Change tracking with POCOs

In this article, let us discuss the following questions and find answers for them.

What is meant by Change tracking?
Why should we track changes in POCO entities?
Ways of change tracking - Snapshot change tracking and change tracking with proxies
What is meant by change tracking?
When a query is executed, entity objects are returned and ObjectContext holds their references and tracks the changes and maintains state of all entity objects. This feature is known as change tracking or object tracking.

Entity objects residing in the ObjectContext exist in different states. When entities are returned from a query, the entities are in Unchanged state. Any changes we make to an entity object changes its state. All entities will be in one of the following states (see below). In this article, we will not discuss about these entity states in detail but we will discuss change tracking with pocos.

  • Added - The entity is set as added
  • Deleted - The entity is set as deleted
  • Modified - The entity is set as modified
  • Unchanged - The entity is set as not been modified
  • Detached - The entity is set as not tracked

Why should we track changes in POCO entities?
When SaveChanges() method of the ObjectContext is called, the entities which are in the Added state will be added to the table as new rows using INSERT commands and the entities which are in the Modified state will be saved to database using UPDATE commands. Similarly, entities marked as deleted will be deleted from the database.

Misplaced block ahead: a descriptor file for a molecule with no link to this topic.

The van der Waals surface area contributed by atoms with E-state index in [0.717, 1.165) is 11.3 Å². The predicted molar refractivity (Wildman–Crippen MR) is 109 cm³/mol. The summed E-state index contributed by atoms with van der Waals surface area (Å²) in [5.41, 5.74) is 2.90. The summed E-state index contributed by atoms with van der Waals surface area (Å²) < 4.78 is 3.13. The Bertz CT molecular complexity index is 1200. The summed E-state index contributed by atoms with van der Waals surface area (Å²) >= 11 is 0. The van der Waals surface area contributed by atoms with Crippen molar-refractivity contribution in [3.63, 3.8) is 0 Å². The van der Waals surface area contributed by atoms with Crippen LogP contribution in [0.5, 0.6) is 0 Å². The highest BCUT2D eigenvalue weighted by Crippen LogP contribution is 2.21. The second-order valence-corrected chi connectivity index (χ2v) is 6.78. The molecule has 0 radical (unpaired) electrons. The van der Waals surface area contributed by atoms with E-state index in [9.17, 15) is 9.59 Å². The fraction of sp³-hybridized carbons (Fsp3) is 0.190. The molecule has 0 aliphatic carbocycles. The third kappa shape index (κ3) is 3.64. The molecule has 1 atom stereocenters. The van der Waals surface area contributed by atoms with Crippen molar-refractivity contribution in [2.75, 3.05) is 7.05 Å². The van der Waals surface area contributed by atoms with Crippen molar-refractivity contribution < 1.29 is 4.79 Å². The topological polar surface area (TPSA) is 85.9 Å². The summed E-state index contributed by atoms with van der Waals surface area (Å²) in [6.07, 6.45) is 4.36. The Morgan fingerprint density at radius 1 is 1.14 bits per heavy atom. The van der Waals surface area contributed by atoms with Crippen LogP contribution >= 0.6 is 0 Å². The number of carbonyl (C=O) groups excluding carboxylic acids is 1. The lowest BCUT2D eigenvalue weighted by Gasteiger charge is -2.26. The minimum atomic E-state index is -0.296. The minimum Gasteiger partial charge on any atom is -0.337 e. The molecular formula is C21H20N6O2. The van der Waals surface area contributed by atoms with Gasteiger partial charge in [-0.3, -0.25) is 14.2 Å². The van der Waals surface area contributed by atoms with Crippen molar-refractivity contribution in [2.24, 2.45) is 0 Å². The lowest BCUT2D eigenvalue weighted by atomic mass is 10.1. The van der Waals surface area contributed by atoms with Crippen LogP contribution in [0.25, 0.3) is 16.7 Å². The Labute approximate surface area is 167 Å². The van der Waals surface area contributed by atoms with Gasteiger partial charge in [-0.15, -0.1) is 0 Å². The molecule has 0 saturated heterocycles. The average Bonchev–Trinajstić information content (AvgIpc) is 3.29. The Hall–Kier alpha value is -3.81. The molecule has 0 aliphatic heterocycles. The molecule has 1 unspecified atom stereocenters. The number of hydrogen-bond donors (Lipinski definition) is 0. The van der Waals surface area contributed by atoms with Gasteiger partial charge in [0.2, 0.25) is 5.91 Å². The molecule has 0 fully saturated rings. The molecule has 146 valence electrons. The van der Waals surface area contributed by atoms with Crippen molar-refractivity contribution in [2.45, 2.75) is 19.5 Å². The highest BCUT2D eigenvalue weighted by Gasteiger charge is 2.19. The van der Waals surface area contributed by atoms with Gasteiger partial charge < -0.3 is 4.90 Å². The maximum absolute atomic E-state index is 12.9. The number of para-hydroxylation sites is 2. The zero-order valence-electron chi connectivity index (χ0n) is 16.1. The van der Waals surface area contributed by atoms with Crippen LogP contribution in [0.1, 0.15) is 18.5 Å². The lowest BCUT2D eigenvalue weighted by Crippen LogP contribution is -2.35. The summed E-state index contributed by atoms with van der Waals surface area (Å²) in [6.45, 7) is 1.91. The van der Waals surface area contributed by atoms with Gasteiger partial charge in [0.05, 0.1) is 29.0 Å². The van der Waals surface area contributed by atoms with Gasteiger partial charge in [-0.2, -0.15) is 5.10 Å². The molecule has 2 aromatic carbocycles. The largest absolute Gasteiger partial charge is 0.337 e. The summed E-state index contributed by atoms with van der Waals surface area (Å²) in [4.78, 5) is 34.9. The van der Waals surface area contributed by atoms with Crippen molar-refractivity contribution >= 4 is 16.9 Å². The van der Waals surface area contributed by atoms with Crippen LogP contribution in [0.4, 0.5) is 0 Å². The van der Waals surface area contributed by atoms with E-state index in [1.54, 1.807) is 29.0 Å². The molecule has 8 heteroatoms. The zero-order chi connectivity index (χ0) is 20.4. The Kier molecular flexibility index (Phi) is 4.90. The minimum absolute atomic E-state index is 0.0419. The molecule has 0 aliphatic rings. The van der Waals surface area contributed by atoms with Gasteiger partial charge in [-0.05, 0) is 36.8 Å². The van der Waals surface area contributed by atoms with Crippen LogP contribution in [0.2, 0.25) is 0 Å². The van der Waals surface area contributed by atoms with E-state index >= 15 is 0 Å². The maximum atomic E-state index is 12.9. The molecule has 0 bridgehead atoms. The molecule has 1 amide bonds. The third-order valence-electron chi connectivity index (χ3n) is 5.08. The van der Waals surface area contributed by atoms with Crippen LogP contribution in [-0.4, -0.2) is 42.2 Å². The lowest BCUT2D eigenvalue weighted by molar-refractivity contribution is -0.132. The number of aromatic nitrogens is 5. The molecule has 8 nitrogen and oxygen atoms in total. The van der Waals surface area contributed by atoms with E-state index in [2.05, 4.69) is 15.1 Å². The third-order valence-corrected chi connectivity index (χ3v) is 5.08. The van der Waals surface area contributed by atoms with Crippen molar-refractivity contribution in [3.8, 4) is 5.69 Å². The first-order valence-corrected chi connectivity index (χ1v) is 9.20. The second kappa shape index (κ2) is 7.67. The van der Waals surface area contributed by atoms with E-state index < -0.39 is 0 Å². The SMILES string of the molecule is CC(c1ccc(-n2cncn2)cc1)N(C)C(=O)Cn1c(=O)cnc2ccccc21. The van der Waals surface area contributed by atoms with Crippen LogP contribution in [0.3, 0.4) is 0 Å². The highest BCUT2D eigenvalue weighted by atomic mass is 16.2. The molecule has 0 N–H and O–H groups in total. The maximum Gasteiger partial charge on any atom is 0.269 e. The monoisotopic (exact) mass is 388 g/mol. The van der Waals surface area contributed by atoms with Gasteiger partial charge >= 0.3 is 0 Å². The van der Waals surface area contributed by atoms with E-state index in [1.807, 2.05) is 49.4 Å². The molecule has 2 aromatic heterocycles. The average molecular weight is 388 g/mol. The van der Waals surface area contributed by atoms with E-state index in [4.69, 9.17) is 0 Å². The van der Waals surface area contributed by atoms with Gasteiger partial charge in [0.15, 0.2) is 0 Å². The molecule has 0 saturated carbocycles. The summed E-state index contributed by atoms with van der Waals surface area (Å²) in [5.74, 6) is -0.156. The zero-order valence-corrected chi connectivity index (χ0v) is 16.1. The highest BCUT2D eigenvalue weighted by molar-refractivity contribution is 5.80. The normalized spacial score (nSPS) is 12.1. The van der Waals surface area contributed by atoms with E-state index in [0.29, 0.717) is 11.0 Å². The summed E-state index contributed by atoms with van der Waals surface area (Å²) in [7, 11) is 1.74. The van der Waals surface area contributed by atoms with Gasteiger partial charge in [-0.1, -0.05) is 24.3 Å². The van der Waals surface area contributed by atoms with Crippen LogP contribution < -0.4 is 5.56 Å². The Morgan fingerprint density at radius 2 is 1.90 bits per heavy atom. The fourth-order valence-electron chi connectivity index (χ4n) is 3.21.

The SaveChanges method processes all the entities which are attached to the ObjectContext and depending on the entity state of each object, it executes the commands. We should know that depending on the state of an entity, persistence occurs.

The fact is that the Context delegates the change-tracking management to another class that is ObjectStateManger class. The ObjectStateManger class is responsible for:

Maintaining the modifications made to an entity
Keeps track of relationships between entities

Instead of specifying ObjectStateManager, we simply say ObjectContext does all the work. When we add, attach, delete an entity from the context, we actually do all this with the ObjectStateManager. The ObjectContext should be aware of the changes made to entities before calling various SaveChanges commands.

Actually, the ObjectStateManager cannot monitor changes happening to an entity. Entity itself notifies the ObjectStateManager about their changes. The classes that inherit from EntityObject (EF generated classes) interact continuously with the ObjectContext and notify their changes.

But POCO classes cannot communicate back to ObjectContext. So, it is the ObjectContext´s responsibility to synchronize the POCO data with ObjectStateEntry objects. It is necessary to synchronize them before calling SaveChanges() method. If not, the ObjectStateEntry objects will not reflect the changes made to the entities and insert, update and delete commands are not executed against the database and changes to POCO entities will not be persisted back to the database. You may be wondering where are these ObjectStateEntry objects coming from. When we perform a query with POCO, the ObjectContext creates ObjectStateEntry objects as it does with an EntityObject.

Ways of change-tracking mechanisms
They are two ways we can track changes. One is Snapshot Change Tracking using DetectChanges method without using proxies and Change Tracking with Proxies.